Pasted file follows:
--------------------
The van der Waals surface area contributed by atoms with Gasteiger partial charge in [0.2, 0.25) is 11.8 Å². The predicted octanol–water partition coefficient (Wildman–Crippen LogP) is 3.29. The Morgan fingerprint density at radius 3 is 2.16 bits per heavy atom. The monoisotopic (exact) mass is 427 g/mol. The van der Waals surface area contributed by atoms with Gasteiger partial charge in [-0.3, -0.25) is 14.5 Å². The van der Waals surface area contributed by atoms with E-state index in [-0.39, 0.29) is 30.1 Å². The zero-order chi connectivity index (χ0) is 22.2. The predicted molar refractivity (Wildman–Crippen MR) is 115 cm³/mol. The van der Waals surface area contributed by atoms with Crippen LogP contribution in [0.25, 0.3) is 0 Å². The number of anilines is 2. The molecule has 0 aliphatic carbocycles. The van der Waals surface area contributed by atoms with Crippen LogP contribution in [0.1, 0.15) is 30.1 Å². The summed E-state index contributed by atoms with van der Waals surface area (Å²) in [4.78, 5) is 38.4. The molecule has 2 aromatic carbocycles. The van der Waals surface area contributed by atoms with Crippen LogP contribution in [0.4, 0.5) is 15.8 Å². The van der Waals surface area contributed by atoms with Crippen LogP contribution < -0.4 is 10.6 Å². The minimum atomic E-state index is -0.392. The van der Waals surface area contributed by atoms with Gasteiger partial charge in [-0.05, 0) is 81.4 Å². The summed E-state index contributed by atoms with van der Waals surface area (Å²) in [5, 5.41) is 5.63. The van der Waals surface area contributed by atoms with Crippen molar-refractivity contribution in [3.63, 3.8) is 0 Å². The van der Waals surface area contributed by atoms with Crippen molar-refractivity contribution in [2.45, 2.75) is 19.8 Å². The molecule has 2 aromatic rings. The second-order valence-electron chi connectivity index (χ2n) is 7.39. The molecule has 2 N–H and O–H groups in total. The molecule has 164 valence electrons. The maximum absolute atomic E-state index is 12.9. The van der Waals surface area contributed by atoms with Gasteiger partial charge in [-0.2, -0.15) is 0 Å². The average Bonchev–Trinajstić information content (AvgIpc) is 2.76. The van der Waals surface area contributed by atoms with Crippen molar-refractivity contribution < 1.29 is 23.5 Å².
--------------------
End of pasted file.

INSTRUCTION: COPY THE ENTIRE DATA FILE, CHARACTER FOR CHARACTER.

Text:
The van der Waals surface area contributed by atoms with Gasteiger partial charge in [0.2, 0.25) is 11.8 Å². The predicted octanol–water partition coefficient (Wildman–Crippen LogP) is 3.29. The Morgan fingerprint density at radius 3 is 2.16 bits per heavy atom. The monoisotopic (exact) mass is 427 g/mol. The van der Waals surface area contributed by atoms with Gasteiger partial charge in [-0.3, -0.25) is 14.5 Å². The van der Waals surface area contributed by atoms with E-state index in [-0.39, 0.29) is 30.1 Å². The zero-order chi connectivity index (χ0) is 22.2. The predicted molar refractivity (Wildman–Crippen MR) is 115 cm³/mol. The van der Waals surface area contributed by atoms with Crippen LogP contribution in [0.25, 0.3) is 0 Å². The number of anilines is 2. The molecule has 0 aliphatic carbocycles. The van der Waals surface area contributed by atoms with Crippen LogP contribution in [0.1, 0.15) is 30.1 Å². The summed E-state index contributed by atoms with van der Waals surface area (Å²) in [4.78, 5) is 38.4. The molecule has 2 aromatic carbocycles. The van der Waals surface area contributed by atoms with Crippen LogP contribution in [0.4, 0.5) is 15.8 Å². The van der Waals surface area contributed by atoms with Crippen LogP contribution < -0.4 is 10.6 Å². The minimum atomic E-state index is -0.392. The van der Waals surface area contributed by atoms with Gasteiger partial charge in [-0.05, 0) is 81.4 Å². The summed E-state index contributed by atoms with van der Waals surface area (Å²) in [5, 5.41) is 5.63. The van der Waals surface area contributed by atoms with Crippen molar-refractivity contribution in [3.63, 3.8) is 0 Å². The van der Waals surface area contributed by atoms with Crippen molar-refractivity contribution in [2.45, 2.75) is 19.8 Å². The molecule has 2 aromatic rings. The second-order valence-electron chi connectivity index (χ2n) is 7.39. The molecule has 2 N–H and O–H groups in total. The molecule has 164 valence electrons. The maximum absolute atomic E-state index is 12.9. The van der Waals surface area contributed by atoms with Gasteiger partial charge in [-0.2, -0.15) is 0 Å². The average Bonchev–Trinajstić information content (AvgIpc) is 2.76. The van der Waals surface area contributed by atoms with Crippen molar-refractivity contribution < 1.29 is 23.5 Å².